It's estimated that 10 percent of small farmers across the country leave farming every year. With a program called Begin Farming, the Ohio Ecological Food and Farm Association is trying to help beginning farmers with the challenges that come with running your own business.
Ohio currently has about 27,000 "beginning farmers," which the USDA defines as those on the land less than 10 years. But program coordinator Kelly Henderson says the average age of farmers in the state is 56 years old.
"Which means we've got a retiring group that are going to be leaving farming here real soon," Henderson says. "And we're trying to get some of these beginning farmers on the land that these retiring farmers are going to be leaving."
Begin Farming aims to not just help younger farmers purchase land, but also pass along knowledge from more experienced farmers. That's necessary, Henderson says, because family-owned farms are finding that children aren't interested in keeping up the trade.
"A lot of this interest in farming is coming from folks who are either coming on as a second career farmer, leaving previous occupations, or you know, folks that are coming from the city that are really interested in a new lifestyle," she says.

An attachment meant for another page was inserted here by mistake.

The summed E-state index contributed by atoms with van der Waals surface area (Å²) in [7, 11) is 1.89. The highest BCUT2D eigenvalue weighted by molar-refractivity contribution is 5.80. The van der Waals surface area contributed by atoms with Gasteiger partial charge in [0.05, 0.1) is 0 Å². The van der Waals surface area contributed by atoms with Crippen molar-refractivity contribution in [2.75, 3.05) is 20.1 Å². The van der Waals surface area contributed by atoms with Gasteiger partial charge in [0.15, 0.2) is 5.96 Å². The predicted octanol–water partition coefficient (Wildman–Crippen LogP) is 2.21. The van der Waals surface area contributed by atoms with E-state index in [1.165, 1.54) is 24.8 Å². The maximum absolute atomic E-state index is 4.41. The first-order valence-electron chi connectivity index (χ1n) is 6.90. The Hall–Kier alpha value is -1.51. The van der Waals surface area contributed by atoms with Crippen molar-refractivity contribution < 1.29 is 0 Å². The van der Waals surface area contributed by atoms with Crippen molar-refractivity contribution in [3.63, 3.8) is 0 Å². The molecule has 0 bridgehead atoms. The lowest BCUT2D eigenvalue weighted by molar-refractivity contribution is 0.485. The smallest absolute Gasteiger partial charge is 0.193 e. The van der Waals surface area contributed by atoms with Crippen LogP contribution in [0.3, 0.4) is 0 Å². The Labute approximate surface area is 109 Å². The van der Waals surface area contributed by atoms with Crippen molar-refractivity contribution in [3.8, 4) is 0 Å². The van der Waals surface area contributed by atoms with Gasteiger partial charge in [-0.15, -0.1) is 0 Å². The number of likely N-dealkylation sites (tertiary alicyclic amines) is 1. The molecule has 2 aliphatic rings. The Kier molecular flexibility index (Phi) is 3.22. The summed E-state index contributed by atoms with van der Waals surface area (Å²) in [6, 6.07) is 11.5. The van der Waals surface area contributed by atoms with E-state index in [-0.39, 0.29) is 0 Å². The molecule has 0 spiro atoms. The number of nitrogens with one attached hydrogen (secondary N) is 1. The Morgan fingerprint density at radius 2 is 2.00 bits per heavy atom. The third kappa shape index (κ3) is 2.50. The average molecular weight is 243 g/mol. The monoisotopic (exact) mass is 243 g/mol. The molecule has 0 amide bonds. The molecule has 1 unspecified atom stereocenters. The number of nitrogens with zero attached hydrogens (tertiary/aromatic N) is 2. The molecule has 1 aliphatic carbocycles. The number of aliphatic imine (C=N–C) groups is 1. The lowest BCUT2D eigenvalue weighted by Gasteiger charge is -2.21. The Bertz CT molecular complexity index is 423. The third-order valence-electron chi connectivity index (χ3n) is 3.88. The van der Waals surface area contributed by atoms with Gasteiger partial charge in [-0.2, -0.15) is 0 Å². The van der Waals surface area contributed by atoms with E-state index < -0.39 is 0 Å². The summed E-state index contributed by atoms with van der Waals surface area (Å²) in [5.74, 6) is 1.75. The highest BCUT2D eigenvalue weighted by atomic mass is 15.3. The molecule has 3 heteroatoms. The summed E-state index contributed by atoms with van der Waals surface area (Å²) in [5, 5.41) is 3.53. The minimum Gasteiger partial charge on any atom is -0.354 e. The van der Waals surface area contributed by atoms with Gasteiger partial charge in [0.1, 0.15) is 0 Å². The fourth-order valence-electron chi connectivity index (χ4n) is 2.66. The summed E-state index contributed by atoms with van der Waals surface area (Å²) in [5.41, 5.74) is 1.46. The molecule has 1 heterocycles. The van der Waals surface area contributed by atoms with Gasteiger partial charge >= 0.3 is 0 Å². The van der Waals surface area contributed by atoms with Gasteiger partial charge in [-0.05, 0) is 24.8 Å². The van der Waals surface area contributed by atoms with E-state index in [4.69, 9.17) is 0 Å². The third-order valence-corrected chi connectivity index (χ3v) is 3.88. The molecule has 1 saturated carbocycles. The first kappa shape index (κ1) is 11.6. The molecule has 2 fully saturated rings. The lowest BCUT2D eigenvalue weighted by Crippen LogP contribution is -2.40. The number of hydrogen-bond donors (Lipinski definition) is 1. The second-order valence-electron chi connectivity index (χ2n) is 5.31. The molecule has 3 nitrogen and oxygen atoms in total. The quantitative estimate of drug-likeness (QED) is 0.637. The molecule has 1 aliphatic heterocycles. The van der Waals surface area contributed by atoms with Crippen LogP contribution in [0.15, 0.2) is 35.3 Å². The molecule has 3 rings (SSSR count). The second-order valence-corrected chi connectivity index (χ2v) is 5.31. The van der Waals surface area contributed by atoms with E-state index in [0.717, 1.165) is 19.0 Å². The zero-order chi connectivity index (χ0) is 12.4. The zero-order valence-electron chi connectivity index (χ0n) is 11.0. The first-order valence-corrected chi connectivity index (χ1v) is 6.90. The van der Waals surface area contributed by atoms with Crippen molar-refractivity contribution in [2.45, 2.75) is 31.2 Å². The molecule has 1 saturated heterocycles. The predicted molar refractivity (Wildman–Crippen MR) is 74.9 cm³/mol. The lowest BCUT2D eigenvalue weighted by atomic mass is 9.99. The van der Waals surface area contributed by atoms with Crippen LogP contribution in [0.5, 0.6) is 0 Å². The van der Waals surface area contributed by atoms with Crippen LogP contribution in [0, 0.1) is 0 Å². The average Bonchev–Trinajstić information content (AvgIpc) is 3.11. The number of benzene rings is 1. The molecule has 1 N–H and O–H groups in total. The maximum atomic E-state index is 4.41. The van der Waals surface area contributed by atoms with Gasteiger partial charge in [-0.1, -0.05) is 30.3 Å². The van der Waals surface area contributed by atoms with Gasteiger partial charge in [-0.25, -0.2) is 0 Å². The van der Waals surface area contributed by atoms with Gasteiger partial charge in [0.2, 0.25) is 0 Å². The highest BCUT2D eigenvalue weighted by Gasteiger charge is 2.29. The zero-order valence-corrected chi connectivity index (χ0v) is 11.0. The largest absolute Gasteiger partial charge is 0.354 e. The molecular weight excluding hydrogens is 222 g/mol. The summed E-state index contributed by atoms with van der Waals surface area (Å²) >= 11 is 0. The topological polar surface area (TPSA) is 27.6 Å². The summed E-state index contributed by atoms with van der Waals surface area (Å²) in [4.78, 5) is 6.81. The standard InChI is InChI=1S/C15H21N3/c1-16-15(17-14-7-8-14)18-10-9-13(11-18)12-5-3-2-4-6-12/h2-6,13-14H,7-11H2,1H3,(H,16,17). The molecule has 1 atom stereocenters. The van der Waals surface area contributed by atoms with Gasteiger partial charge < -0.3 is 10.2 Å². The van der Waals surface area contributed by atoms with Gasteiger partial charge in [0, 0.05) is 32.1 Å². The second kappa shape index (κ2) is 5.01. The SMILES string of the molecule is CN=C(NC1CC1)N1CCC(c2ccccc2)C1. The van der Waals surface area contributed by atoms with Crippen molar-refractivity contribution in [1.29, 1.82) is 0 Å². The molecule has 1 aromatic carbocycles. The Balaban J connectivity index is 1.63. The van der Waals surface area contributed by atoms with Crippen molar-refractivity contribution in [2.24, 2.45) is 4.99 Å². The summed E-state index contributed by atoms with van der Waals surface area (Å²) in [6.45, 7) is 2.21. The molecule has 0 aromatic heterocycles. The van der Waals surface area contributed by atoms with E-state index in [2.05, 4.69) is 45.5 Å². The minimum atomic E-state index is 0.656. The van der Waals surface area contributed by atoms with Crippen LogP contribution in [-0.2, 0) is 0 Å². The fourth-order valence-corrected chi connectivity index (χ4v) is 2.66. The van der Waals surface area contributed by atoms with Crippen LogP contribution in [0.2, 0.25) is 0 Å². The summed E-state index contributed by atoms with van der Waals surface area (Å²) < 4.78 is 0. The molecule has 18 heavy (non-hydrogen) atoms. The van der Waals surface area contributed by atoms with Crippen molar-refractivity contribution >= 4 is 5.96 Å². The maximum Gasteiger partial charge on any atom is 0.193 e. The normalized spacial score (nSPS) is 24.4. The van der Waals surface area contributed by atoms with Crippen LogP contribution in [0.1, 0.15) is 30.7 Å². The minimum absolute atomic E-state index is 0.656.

That transition, though, is not an easy one. Henderson says that business planning and financial management, as well as how to access farm land and capital, are skills young farmers need to learn to be successful.
Henderson says training Ohio's next generation of farmers needs to start early.
"I think the first wave is getting especially aspiring farmers, getting them on the land as apprentices and interns and getting their hands in the soil and getting a feel for what that work is really going to be like," Henderson says. "Because I think a lot of people do romanticize farming. And while it is a lifestyle choice that makes a lot of people happy, and they choose it for that reason, it's hard work."